A £133 million budget including a 2.98 per cent tax rise and reduction of 100 council posts has moved one step closer.

The executive board approved the 2019-20 medium-term financial plan, draft revenue budget and capital programme at its meeting on Monday.

It will now be voted on by full council on February 25.

Town Hall chiefs say £45 million of savings will need to be made over the next four years to balance the budget – with £22.2 million of savings identified over 2019-20.

If passed in two weeks, it is estimated that the budget will lead to a reduction of up to 100 posts.

But the authority says the deletion of vacant posts and approval of voluntary redundancies should keep the need for compulsory redundancies ‘to a minimum’.

It is proposed that council tax is increased by 2.98 per cent in 2019-20, followed by a 1.98 per cent increase for each of the next three years.

Band D residents in the borough have had a £1,394.59 council tax bill in 2018-19 on average.

However, the proposed 2.98 per cent increase will see that rise to £1,436.15, which amounts to just under an extra 80p a week.

But after taking into account the tax requirement of the borough council, parish councils, Cheshire police and crime commissioner and anticipated Cheshire Fire and Rescue Service rate, the proposed average Band D bill for the coming year totals £1,726.

The draft £132.99 million budget also includes plans to cut £167,000 which the council uses to pay for seven PCSOs, as well as plans to generate £1.5 million from loan facilities with registered housing providers, £1 million through a new council energy company and a projected £132,000 from penalty charge notices through bus lane enforcement measures.

Council leader Cllr Russ Bowden reminded members about the ‘painful journey’ over recent years.

He also hit out at the Government for failing to provide adequate funding to the town before admitting getting the draft budget before the executive board in time went ‘close to the wire’.

“Since 2010, it is some £137 million of cuts and savings that we have made as an authority,” he said.

“That is an eye-watering sum of money in the context of vital services that we need to provide as a council to residents, in particular to some of the most vulnerable in our community.

“I don’t think any of us put ourselves up for elected office with the expectation we were going to have to deliver this kind of agenda, however, despite that, we are doing our absolute utmost to protect frontline services, to protect jobs at this council and to protect vulnerable people.”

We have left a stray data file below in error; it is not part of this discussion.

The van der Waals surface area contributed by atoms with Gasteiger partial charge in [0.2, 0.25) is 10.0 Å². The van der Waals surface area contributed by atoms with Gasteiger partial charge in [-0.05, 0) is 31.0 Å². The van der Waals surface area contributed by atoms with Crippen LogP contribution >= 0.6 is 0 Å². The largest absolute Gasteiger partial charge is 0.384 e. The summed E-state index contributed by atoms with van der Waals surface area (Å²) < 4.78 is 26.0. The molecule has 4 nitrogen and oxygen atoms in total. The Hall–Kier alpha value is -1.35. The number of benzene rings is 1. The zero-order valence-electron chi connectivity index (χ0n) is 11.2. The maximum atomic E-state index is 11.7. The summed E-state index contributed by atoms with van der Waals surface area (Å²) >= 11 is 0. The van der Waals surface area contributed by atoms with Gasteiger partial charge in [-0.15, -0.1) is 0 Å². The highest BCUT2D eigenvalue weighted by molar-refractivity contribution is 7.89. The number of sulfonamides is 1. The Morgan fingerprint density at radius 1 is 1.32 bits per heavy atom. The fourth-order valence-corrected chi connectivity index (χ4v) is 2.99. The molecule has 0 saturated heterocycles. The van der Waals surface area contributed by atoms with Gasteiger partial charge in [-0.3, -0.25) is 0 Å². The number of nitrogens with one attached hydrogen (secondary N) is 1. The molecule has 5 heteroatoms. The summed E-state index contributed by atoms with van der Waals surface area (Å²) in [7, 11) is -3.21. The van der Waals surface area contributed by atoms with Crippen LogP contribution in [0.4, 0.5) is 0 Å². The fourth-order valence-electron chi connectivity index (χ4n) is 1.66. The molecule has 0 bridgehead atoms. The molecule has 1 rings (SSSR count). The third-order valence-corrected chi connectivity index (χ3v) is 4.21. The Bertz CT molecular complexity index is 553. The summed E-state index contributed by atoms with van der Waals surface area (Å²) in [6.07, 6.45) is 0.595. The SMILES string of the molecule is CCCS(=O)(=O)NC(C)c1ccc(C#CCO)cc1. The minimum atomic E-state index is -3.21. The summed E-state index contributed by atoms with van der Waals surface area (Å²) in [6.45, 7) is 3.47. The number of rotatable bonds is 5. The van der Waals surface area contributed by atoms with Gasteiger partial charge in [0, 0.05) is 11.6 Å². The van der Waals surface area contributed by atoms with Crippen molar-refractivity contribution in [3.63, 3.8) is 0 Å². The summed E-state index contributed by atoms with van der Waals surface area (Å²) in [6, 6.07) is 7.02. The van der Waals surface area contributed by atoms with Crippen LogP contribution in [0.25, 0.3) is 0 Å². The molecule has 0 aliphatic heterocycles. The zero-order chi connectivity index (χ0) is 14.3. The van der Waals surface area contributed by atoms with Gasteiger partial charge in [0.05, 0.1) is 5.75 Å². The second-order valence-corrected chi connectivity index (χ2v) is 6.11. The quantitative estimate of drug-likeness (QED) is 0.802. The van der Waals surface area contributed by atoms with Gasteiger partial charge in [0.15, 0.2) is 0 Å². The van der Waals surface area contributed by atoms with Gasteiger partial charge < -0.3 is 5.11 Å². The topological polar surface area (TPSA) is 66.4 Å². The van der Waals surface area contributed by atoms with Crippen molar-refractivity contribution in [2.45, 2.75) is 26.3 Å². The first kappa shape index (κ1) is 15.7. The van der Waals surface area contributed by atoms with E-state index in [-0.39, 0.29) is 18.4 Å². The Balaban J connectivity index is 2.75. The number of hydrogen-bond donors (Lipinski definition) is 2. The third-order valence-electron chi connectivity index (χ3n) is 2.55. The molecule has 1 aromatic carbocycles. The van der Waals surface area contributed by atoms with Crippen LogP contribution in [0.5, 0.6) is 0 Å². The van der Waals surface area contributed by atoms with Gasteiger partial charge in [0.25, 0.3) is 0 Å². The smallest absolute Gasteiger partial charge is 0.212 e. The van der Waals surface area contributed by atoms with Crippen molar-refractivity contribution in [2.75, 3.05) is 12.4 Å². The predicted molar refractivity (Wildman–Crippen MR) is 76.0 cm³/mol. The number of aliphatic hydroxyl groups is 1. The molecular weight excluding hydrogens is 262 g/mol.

Cllr Maureen McLaughlin, executive board member for public health and wellbeing, also slammed the Government.

She said: “I think I speak for everyone when I say that this a budget that none of us, when we were elected, would ever have thought we would have to pass.

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“It is not something that gives us any pleasure, it is quite the opposite.

“In 2010, when the coalition Government came in, we were promised five years of austerity.

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“We are now getting to the point that we have nearly had a decade of austerity and local government has been hit harder than any other service.

“We do our best in Warrington to deliver the services that people need and want but it is getting more than increasingly difficult – and it is shameful that we are having to make these decisions.”

Warrington Conservatives have responded after the executive board approved the draft budget.

Deputy chairman Andy Carter says: “Sadly, it’s the same story with Warrington Labour, another hike in council tax plus a further increase in the police and crime commissioner precept – these tax rises will hit hard-working people, the families that Labour claim to be supporting.

“At the same time, the problem of potholes on Warrington’s roads gets worse, despite the Government giving the council extra money to fix them, big leisure projects such as the new pool at the Great Sankey Neighbourhood Hub remain unfinished and out of action and the level of debt which we’re all being exposed to through the council’s commercial property deals is ever increasing.

“What we see at the Town Hall time and time again is Warrington Labour’s inability to manage public money efficiently, which means we all end up paying more in tax year after year.”